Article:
Independent agents are also interested in the enhancement of their professional reputation. Obviously these agents desire, to not only attract more clients, they want to get the best clients. Sports and entertainment agents for example, have occassionally been known to be flamboyantly creative during contract talks to inflate their reputations. Sometimes at the expense of their client.
Let's take an overview of some of the more common problems we might encounter when contracting independent agents, and some simple remedies to best protect our own interests.
- Information Sharing - Communication difficulties are going to arise, should either the agent or the principal fail to fully share all relevant information. On the one hand, if the client withholds crucial information from their agent, then the agent will not know how to best represent their client. Conversely, the agent may withold information from the client which will impact the client's ability to make proper decisions. This lack of information exchange will most certainly affect the overall decision making process. That's not good!
Remedy - Talk to each other! Clear communications between both the agent and principal is obviously the simplest solution to overcome this problem.
- Divergent Interests - Not every organization or business is of one mind in their own decision making process. Different parties from within the organization may confound the agent's ability to engage in trade-offs with their counterpart. One department manager for example, may prefer that some other department makes a concession now, in order to gain a self serving advantage at some later stage of the talks. These internal interest conflicts will surely cloud the agent's ability to be effective.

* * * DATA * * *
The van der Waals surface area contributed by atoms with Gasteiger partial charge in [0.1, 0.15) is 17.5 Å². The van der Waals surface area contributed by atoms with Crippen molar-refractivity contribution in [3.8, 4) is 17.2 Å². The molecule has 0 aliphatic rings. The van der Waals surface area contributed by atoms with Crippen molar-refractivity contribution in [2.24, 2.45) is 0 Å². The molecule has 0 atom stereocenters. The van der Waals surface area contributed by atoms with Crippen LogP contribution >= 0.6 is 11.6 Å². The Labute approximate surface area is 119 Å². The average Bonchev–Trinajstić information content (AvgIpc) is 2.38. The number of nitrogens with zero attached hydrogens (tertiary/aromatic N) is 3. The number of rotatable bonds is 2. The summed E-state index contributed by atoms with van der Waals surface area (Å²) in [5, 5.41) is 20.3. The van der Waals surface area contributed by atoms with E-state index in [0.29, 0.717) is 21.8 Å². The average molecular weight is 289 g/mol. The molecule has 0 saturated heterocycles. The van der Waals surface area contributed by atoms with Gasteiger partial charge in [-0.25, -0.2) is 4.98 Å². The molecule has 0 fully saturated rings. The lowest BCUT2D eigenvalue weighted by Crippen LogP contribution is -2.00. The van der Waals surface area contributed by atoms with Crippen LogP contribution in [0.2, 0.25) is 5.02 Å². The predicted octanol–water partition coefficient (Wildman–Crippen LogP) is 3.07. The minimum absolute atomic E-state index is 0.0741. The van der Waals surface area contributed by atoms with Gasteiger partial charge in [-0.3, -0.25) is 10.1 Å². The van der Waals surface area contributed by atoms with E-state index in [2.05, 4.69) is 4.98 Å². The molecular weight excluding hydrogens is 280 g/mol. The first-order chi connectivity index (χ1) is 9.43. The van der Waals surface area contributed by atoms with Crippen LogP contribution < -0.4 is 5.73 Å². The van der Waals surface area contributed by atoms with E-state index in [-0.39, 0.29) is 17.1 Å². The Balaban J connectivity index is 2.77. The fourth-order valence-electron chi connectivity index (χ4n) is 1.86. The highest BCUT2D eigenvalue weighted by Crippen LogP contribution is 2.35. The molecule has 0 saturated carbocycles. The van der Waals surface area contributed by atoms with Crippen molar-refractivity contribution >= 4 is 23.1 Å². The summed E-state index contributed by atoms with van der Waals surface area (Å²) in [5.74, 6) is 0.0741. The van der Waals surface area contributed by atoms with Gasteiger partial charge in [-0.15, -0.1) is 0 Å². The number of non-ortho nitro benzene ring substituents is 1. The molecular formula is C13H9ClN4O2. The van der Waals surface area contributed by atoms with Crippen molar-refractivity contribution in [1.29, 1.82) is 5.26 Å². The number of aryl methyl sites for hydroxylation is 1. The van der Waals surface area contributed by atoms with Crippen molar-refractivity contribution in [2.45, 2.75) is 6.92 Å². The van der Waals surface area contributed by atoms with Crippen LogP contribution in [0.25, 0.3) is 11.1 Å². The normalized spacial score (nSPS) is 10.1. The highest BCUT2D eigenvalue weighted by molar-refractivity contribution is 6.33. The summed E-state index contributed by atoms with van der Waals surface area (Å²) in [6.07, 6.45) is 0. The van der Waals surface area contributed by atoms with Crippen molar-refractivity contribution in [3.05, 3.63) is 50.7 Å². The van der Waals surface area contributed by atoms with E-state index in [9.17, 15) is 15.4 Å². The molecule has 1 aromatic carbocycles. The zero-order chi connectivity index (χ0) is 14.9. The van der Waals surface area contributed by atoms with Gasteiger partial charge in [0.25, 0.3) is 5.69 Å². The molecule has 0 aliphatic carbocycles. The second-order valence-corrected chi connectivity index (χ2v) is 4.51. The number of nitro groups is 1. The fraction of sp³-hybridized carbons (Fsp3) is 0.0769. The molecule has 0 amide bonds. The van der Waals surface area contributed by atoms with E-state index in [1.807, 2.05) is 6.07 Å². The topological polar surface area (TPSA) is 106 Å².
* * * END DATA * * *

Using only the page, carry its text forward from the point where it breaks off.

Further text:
Remedy - You have to have a game plan. All principals involved in the decision making, must properly communicate their own needs and interests. They have to agree amongst themselves, and make the agent aware of their priorities.
- Conflicting Interests - We should also assume that every agent is bound to have their own personal agenda. A commissioned agent may very likely wish to enhance their commission. A specialized negotiating consultant may wish to enhance their reputation. Hidden agendas can affect how a negotiation will be conducted and may even influence the ultimate outcome.
Remedy - Dangle a jucier bait. Incentives or some form of pay-for-performance enticement, will encourage the interests of both parties to be more in sync with each other. The agent will be more motivated to align their interests with your own.
- Shop around when you plan to hire an independent agent to represent your company or organization. Ensure you understand their skills, and the strategies they employ. Talk to other members in your industry. Glean whatever information you can acquire to better know the agent you're thinking of contracting.
- Don't ever reveal your BATNA (Best Alternative To a Negotiated Agreement)to an independent agent. If the agent knows where the line is be drawn, then they may fall prey to settling quickly for a less than ideal resolution. Instead, always focus on your interests and fully communicate prioritized interests instead.
- Use the agent's expertise and knowledge to your fullest advantage.
To be forewarned is to be forearmed is an old saying that can never be emphasized enough. Agents who represent your company or orgaization can offer many useful benefits, but it is best they be wisely used.